Denouement of Verbal Extremism
The mass killings in Norway – by a single gunman in a climate of hate created by politicians that the government of the day was not dealing condignly with immigrants in general and Muslim immigrants in particular – brought to my mind a debate in which I participated three years ago.
In Norway, 32-year-old Anders Breivik revealed that he wanted to punish “enablers of Islamization” for their “treasonable acts.” The “enablers” were the politicians that had accepted “multiculturalism” as the model of cultural integration for Europe, which was “treasonable” because the “Christian character” would be altered. Those targeted were perceived supporters of the government’s policies.
In Guyana the debate involved opposition elements that insisted the PPP government was a fascist, racist, “elected dictatorship” and that the party supporters, who are generally Indians, were directly responsible for the claimed excesses of the government. As in Norway, it was not simply a matter of two sides of the political divide taking opposing stands over an issue, it was the way the opposition framed their argument: they defined their opponents as traitors and worse. I still fear that it will be only a matter of time that individuals buying their argument would decide to take matter in their own hands.
As I noted then, “Analyses of social phenomena, by their very nature, suggest strategies of action for the citizenry. In a country where some have launched violent attacks on citizens and state, care should be taken when an analysis may justify such strategies for regime change.” A year later I elaborated on the narratives of hate that, as in today’s Europe, characterised the opposition’s political polemics: In times of heightened tension and conflict, narratives and discourses link individual and group identity, producing a sense of intertwined fate among groups. When violence is in the air, the fears also include concern for physical security and fears of extinction of self, family, and the group and its culture. Political actions – and reactions – are therefore highly influenced by the dominant discourses circulating at any given time…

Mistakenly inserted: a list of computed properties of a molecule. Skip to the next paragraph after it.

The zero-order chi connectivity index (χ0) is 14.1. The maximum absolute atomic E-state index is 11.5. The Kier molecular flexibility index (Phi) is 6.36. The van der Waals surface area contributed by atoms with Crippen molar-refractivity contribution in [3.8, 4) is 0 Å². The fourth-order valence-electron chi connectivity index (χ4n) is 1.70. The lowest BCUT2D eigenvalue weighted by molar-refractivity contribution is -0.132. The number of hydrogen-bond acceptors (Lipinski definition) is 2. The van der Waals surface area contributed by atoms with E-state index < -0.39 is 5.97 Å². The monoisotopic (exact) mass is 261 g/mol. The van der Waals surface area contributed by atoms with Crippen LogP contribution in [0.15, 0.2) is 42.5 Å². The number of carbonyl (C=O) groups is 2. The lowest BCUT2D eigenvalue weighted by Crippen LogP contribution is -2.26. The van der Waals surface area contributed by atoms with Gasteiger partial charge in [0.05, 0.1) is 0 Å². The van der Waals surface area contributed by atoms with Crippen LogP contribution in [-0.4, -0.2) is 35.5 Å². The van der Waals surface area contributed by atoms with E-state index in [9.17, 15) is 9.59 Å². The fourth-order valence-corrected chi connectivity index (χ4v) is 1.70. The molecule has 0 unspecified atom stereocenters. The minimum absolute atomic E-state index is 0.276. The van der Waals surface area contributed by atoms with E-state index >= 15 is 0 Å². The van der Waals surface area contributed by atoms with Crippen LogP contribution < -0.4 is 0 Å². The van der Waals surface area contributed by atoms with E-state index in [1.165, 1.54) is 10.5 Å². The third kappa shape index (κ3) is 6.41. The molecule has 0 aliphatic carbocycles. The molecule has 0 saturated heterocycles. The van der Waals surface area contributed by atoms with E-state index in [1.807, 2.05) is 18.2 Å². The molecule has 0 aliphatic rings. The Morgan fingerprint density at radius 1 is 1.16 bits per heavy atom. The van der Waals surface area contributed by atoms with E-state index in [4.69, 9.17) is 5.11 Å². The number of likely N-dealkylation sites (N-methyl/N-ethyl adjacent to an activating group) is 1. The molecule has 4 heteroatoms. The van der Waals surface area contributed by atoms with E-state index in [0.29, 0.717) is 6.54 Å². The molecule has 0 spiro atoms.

(The opposition and their acolytes) defined themselves as fighting for democracy, freedom of speech, justice, workers rights and presumably, motherhood (good qualities). In contrast, in virtually every speech and article about the PPP, they declared the PPP was “fascist” – Hitler, killer of 6 million Jews is invoked; was committing economic “genocide” against Africans – invoking millions genocidally murdered in Rwanda and the Congo; perverted; corrupt, violent etc.
In this discourse, Guyana was in mortal conflict between good and evil and that evil was real, and must be opposed. Acutely entrenched in our historic binary socio-religious discourses of “us” and “them”, this kind of polemic serves to essentialize the PPP and their supporters as satanic and morally corrupt.
Critically, this framing locates evil in the nature of the PPP – and by extension, their supporters - thereby stigmatizing a whole category of people. Not to mention putting them at risk in an atmosphere dominated by a discourse of “us” against “them” and a history of political violence.
The “complicity” of the Indian supporter for the sins of the PPP is made explicitly by (one columnist). He capriciously conferred the ultimate accolade in the discourse of Guyanese politics – being “truly” multi-racial – on (the party he supported); determined that Indians had not voted for them in 2006 and therefore unlike Africans, had displayed “racial preference”. (Yet the AFC is “multiethnic” – go figure.)To reinforce the Indian’s culpability, (the columnist) gloats that whenever an Indian mentions some problem with officialdom, he demands:
“Well, who did you vote for?” It is a compelling discourse and an act of demagoguery that vitiates the actions of the PPP and their supporters of any political content by de-contextualizing and de-historicizing them. They are simultaneously de-humanized and de-personalized. What justification, ultimately, can be offered for ‘acts of evil’? The wages of sin, I am told, is death. In other words, holding that the PPP and their supporters are by nature evil (and racist to boot) rather than ordinary people, it is not difficult to see how attacks against them can become normalized.”
The columnist had once asked, in exculpation for his hate-filled ranting, as to whether the government may not also be out of line. But don’t we have the sanctions of elections to “manners” them?
In Norway, because of the hate-filled, extremist discourse of the anti-immigrant politicians, an evidently educated individual, because of his “concern for physical security and fears of extinction of self, family, and the group and its culture” killed over seventy innocent men, women and children, just to place his concerns on the national agenda.
It is my hope that we do not arrive at this pass in Guyana, because of the few that express their ressentiment through verbal extremism.